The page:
Battle Aces is a fast and furious mechabug RTS from Blizzard talent that turns Starcraft into a game of cards

Battle Aces is billed as “a vision of the future for real-time strategy” but if you glance at a screen, you might think you’re staring into the past: another toonified science fiction world of scuffed, shiny nodules, lanes and arenas, an overly functional colour scheme, and hotkeyed hordes of little and large units that appear devoid of personality, even by top-down generalissimo standards. Let’s start by addressing that last complaint: the units of Battle Aces have immense personality. It just doesn’t come across well in screens.

Each is a mix of bug and robot, with a clutch of finely observed, quirky-but-never-gratuitous animations that immediately had me choosing favourites when I played the game at Summer Game Fest. “Our main unit design concept artist, his father was also an illustrator and nature illustrator at that, so he’s already accomplished with animal designs, but he also loves mechs and robots too,” notes Uncapped Games art director Ted Park. “So he’s kind of melded both worlds as much as he can.”

A screenshot of Battle Aces, showing a circular base in an area with green vegetation and groups of units nearby.

A screenshot of Battle Aces, showing an army attacking a base with beam weapons

Image credit: Uncapped Games

As for the overall big “vision” stuff, I think Battle Aces has a shot at jogging the RTS out of its rut, though it does have precedents – not least in the endless world of strategy game modding. On some level, it’s a familiar but potent exercise in simplifying (or, if you prefer, streamlining) certain things in order to make other things pop more. Specifically, automating or combining aspects of the conventional RTS research process, resource collection, and base-building, so that you can focus on army composition, tactics, and the overall tempo of the match, using a zippy control scheme that’s built for PvP. The question I have is whether this is a shifting of the emphasis, or a larger transformation – a “new paradigm” as the Steam page would have it. I need longer than 30 minutes of hands-on time to figure that out, but those 30 minutes have certainly blown the dust from my lapsed RTS habits and left me enthused.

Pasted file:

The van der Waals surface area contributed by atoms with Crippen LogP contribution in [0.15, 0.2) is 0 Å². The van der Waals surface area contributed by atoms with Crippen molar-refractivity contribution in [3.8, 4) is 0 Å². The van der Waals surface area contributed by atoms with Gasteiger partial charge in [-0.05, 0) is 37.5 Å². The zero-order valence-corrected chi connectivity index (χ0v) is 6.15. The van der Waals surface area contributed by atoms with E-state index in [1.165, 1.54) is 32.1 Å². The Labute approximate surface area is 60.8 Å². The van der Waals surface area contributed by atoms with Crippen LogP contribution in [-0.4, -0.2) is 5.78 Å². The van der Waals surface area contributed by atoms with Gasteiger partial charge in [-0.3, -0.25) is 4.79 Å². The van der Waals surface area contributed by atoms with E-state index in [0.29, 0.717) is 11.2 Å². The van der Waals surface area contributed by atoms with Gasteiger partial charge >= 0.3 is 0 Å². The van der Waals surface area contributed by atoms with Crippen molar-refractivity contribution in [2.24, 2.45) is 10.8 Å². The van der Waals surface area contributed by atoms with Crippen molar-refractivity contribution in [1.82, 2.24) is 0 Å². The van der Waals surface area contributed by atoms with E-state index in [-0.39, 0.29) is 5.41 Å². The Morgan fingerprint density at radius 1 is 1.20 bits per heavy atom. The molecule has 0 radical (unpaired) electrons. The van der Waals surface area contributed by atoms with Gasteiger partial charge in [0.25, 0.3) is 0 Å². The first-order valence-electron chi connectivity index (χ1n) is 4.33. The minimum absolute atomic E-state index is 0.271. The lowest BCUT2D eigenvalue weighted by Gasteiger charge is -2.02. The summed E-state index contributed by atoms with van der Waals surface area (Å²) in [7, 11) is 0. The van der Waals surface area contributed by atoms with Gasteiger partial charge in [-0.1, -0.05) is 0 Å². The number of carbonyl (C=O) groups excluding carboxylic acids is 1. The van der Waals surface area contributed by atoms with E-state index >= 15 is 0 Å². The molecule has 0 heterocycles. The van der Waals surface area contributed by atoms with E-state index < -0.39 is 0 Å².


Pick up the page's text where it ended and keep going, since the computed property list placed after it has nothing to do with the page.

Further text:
In Battle Aces you are a drone operator encased in a bubble base at one end of the map. Did I write drone operator? Because what you really are is a deck-builder. Each player has a customisable deck of eight units, split between three tiers of increasing sophistication, plus a wildcard tier. Units are drawn from a pool of 45 scurrying bots (Park says there will be “a little over 50” by the time Battle Aces leaves early access), some of which have active abilities, such as a blink teleport or an overclock feature.

A screenshot of Battle Aces, showing a deck of eight robot-bug units selected in advance of a battle
Image credit: Uncapped Games